In the Philippines, during Mass on Christmas Day 2010, a bomb exploded inside a packed Catholic church in the “Muslim-dominated” island of Jolo, injuring six worshippers including the priest. The bomb was planted by the al-Qaeda-linked Abu Sayyaf group, which according to the Daily Mail “has been blamed for several bomb attacks on the Roman Catholic cathedral in Jolo since the early 2000s and for kidnapping priests and nuns.”

While many more examples of church attacks on Christian holidays could be given, the four examples above demonstrate an important point. Egypt, Nigeria, Indonesia, and the Philippines have very little in common. These countries do not share the same language, race, or culture. What, then, do they have in common that explains this similar pattern of church attacks during Christian holy days? The answer is Islam. All four countries have large Muslim populations.

If Islamic jihadis target churches during Christian holidays, Islamic governments exploit the law to oppress Christian worship during those same holidays. For example, in December 2011 in Iran, several reports appeared indicating “a sharp increase of activities against Christians prior to Christmas by the State Security centers of the Islamic Republic.” Local churches were “ordered to cancel Christmas and New Year’s celebrations as a show of their compliance and support” for “the two-month-long mourning activities of the Shia’ Moslems” (activities which culminate with a bloody exhibition of self-mutilation and flagellation during Ashura). Two days before Christmas 2011, state security raided an Assemblies of God’s church. Most of those present, including Sunday school children, were arrested and interrogated. Hundreds of Christian books were seized. As one reporter put it, “Raids and detentions during the Christmas season are not uncommon in Iran, a Shi’a-majority country that is seen as one of the worst persecutors of religious minorities.”

Indeed, such oppression of Christians during Christmas is not uncommon throughout much of the Islamic world. In Iraq, some Muslim school teachers in Mosul’s elementary and high schools scheduled exams on December 25, 2012, forcing Christian students to attend school on Christmas Day and miss Christmas Mass, “even though authorities had identified the 25th of December as an official holiday for Christians.” In December 2011 in supposedly moderate Malaysia, priests and church youth leaders were required to obtain “caroling permits” by submitting their full names and identity card numbers at police stations—always a harrowing experience—simply to visit their fellow church members and sing carols like “Joy to the World” and “Silent Night.” In Pakistan in 2011, Christians lamented that “extreme power outages have become routine during Christmas and Easter seasons.” In Indonesia, December 2011, after “vandals” decapitated the statue of the Virgin Mary in a small grotto days before Christmas, the “embattled” church of GKI Bogor, another Christian church that local Muslims want eliminated, was forced to move its Christmas prayers to a member’s house after Islamic groups warned Christians not to meet at the site of the church.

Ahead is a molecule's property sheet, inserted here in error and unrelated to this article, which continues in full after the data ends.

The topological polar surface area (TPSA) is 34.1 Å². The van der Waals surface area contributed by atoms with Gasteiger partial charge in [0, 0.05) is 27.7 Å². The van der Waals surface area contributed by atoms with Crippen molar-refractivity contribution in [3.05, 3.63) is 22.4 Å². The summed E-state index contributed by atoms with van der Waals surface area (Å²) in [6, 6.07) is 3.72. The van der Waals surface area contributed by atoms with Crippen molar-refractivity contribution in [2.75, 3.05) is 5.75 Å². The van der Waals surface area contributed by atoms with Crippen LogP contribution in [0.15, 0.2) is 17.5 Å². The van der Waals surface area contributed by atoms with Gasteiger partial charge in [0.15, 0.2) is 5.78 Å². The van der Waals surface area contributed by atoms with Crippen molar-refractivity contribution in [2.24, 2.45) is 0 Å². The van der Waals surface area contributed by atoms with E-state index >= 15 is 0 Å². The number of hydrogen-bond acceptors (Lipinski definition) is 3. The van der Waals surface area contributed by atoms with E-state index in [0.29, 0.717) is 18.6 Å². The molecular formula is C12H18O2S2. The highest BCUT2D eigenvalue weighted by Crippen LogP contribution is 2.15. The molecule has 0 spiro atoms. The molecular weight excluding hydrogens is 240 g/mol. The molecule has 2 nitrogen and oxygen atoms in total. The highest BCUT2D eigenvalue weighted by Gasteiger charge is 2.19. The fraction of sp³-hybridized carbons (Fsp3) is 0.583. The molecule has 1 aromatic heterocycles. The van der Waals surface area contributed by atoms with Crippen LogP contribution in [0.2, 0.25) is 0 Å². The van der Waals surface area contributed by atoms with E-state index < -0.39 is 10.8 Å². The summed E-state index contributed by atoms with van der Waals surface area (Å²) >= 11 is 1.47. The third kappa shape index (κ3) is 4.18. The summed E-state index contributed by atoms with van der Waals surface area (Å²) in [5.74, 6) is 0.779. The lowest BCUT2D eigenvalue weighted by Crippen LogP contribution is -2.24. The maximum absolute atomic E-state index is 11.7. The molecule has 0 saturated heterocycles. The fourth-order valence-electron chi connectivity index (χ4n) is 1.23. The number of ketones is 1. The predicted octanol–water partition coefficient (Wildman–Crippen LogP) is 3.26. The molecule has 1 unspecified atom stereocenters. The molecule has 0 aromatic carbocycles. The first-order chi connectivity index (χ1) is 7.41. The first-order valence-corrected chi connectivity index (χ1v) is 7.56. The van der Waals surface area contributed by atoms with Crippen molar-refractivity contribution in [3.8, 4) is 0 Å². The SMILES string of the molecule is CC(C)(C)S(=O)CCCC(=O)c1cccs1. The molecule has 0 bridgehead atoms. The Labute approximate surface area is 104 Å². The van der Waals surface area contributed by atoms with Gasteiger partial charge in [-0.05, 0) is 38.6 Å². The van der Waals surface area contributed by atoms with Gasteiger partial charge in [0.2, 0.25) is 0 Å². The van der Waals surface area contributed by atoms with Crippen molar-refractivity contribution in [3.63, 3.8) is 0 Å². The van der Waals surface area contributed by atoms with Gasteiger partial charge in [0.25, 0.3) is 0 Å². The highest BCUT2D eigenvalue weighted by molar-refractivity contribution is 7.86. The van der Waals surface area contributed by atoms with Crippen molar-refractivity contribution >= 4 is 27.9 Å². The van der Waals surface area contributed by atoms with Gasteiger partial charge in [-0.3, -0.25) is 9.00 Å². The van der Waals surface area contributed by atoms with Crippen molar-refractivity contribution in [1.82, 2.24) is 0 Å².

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  • seekingknowledge2011 .

    Muslims and Christians together constitute over fifty percent of the world and if they lived in peace, we will be half way to world peace. One small step that we can take towards fostering Muslim-Christian harmony is to tell and retell positive stories and abstain from mutual demonization.

    In this article I propose to remind both Muslims and Christians about a promise that Prophet Muhammed (pbuh) made to Christians. The knowledge of this promise can have enormous impact on Muslim conduct towards Christians. Muslims generally respect the precedent of their Prophet and try to practice it in their lives.

    In 628 AD, a delegation from St. Catherine’s Monastery came to Prophet Muhammed and requested his protection. He responded by granting them a charter of rights, which I reproduce below in its entirety. St. Catherine’s Monastery is located at the foot of Mt. Sinai and is the world’s oldest monastery. It possesses a huge collection of Christian manuscripts, second only to the Vatican, and is a world heritage site. It also boasts the oldest collection of Christian icons. It is a treasure house of Christian history that has remained safe for 1400 years under Muslim protection.

    The Promise to St. Catherine:

    “This is a message from Muhammad ibn Abdullah, as a covenant to those who adopt Christianity, near and far, we are with them.

    Verily I, the servants, the helpers, and my followers defend them, because Christians are my citizens; and by God! I hold out against anything that displeases them.

    No compulsion is to be on them. Neither are their judges to be removed from their jobs nor their monks from their monasteries. No one is to destroy a house of their religion, to damage it, or to carry anything from it to the Muslims’ houses.

    Should anyone take any of these, he would spoil God’s covenant and disobey His Prophet. Verily, they are my allies and have my secure charter against all that they hate.

    No one is to force them to travel or to oblige them to fight. The Muslims are to fight for them. If a female Christian is married to a Muslim, it is not to take place without her approval. She is not to be prevented from visiting her church to pray. Their churches are to be respected. They are neither to be prevented from repairing them nor the sacredness of their covenants.